Small Business Administration Loans Available Through the CARES Act: PPP & EIDL

Since the publishing of this article, the initial $350 billion in funding allocated for small business relief has been exhausted. Congress is currently working to address the shortage and, according to an article by Politico, House Speaker Nancy Pelosi says lawmakers are very close to an agreement on more coronavirus aid, which includes replenishing a recently exhausted small business relief fund.

If you were planning to apply, it is wise to gather all of your information and be poised to submit your application for an EIDL and/or PPP loan as soon as new funding is available.

A few weeks ago, we talked about the CARES Act and the various aspects and programs it included. Today, we want to offer more information about the two types of Small Business Administration loans (SBA) available that may offer financial respite for small businesses, nonprofits, independent contractors, solopreneurs and others.

There are two major Small Business Administration loans currently available: The Payroll Protection Program (PPP) loan and the Economic Injury Disaster Loan (EIDL). Each loan has distinctly different purposes for which the funds can be used, and a qualifying small business can apply for one or both. Applications are now available and should be submitted sooner versus later. It is important to note that for the PPP loan, applicants should apply with a bank with whom they have an established relationship. Do not apply more than once as all loans ultimately end up with the SBA and having multiple applications could result in your loan request hitting a snag.

Below are outlined some of the loan specifics.

Payroll Protection Program (PPP) Loans

  • PPP loans must be applied for through an SBA-approved bank or federally insured credit union (FCU)
  • $10 million maximum loan amount
  • Low interest (1%) to no interest loans
  • Two-year loan with payments deferred for six months; interest does accrue during deferment period
  • No collateral needed to apply
  • The applicant must have been in business as of February 15, 2020
  • Funds must be used between February 15 and June 30, 2020 or within eight weeks after loan funds
  • These loans are to be used specifically for payroll up to $100,000 per employee. Up to 25% of the loan may be used for rent, utilities and some interest payments. Payroll is considered salary, commission, tips, the portion of health insurance paid by the employer, employer-paid state taxes and certain retirement benefits. Foreign employees are excluded. Utilities include landline and cell phones used for business, Internet, PG&E, water, garbage and sewer. Check with your financial advisor on what interest payments qualify.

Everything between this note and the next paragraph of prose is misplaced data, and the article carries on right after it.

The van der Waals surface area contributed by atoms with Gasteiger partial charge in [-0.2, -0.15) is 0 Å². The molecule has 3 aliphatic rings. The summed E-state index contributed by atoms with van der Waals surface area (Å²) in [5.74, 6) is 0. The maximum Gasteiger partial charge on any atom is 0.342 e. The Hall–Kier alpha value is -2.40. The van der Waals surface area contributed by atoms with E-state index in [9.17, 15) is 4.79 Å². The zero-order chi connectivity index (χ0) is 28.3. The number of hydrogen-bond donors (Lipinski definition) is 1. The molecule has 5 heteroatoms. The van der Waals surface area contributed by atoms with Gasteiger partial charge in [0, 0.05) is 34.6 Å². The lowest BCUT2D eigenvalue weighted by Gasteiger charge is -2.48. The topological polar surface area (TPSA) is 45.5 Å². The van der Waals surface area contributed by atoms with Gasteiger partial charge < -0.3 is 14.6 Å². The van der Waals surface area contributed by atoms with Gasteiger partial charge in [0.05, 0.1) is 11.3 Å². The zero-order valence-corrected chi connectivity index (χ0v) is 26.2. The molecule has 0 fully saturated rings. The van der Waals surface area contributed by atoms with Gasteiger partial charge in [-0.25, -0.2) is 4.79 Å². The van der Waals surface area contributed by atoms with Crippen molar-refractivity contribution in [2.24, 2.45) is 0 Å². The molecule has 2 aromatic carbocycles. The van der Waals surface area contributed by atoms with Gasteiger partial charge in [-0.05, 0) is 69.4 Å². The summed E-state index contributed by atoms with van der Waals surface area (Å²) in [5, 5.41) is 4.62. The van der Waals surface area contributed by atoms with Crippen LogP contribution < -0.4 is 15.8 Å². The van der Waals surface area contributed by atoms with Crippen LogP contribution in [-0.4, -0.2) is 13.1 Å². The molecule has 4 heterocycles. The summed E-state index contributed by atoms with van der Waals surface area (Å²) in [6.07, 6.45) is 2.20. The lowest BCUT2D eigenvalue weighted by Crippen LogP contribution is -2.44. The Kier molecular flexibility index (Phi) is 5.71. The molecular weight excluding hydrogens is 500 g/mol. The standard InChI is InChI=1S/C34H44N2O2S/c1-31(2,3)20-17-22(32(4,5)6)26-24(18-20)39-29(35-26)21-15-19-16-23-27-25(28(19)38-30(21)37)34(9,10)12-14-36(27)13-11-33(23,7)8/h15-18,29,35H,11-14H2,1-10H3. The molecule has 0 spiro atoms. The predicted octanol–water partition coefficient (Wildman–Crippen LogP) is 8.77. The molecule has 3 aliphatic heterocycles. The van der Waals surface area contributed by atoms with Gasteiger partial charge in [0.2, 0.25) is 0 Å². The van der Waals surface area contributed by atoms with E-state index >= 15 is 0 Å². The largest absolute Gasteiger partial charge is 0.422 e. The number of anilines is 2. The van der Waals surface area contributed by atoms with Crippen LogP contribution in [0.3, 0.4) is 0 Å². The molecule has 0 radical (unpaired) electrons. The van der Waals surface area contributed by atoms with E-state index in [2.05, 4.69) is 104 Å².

• Some or all of the loan may be forgiven. It is crucial to stay within the 25% earmarked for utilities, rent etc. as this has an impact on loan forgiveness. If 26% is used to pay for these expenses, that completely negates the loan from being eligible for forgiveness.
  • It is recommended to create a separate bank account for PPP funds to avoid comingling and ensure proper tracking of expenses. Funds can then be transferred into the main account for payroll distribution.
  • Find a local PPP lender by clicking here.

EIDL Loans

  • Apply directly through the Small Business Administration
  • $2 million maximum loan
  • Applicants can request a $10,000 advance within three days of application; does not need to be repaid if loan is denied.
  • There is no cost to apply and no obligation to accept an approved loan
  • Low interest rates: 2.75% for nonprofits, 3.75% for all others
  • Companies with under 500 employees and less than $35 million in revenues are eligible
  • Up to 30-year repayment terms, payments deferred for one year, interest accrues during deferment period.
  • Collateral is required
  • EIDL funds are to be used as working capital for any purpose
  • EIDL loans can be refinanced into PPP
  • EIDL loans are not forgivable other than the $10,000 advance if the loan is denied.
  • To apply for an EIDL loan, click here.

If you own a small business or non-profit, are an independent contractor or are self-employed and may benefit from one or both of these SBA loans, we encourage you to get more information and reach out to your CPA or financial advisor for assistance and guidance. Another option is utilizing a local Small Business Development Center counselor—to find one, click here.

When filling out your application, be sure to ask for what you need as your loan cannot be adjusted after submission. Although these Small Business Administration loans are supposed to be simple and require limited documentation, that isn’t the reality. Applicants should be detailed, straightforward and provide as much documentation and information as possible to ensure funding.

If you have already applied, you can check the status of your loan application or EIDL advance by calling SBA’s Customer Service Center at (800) 659-2955 or emailing

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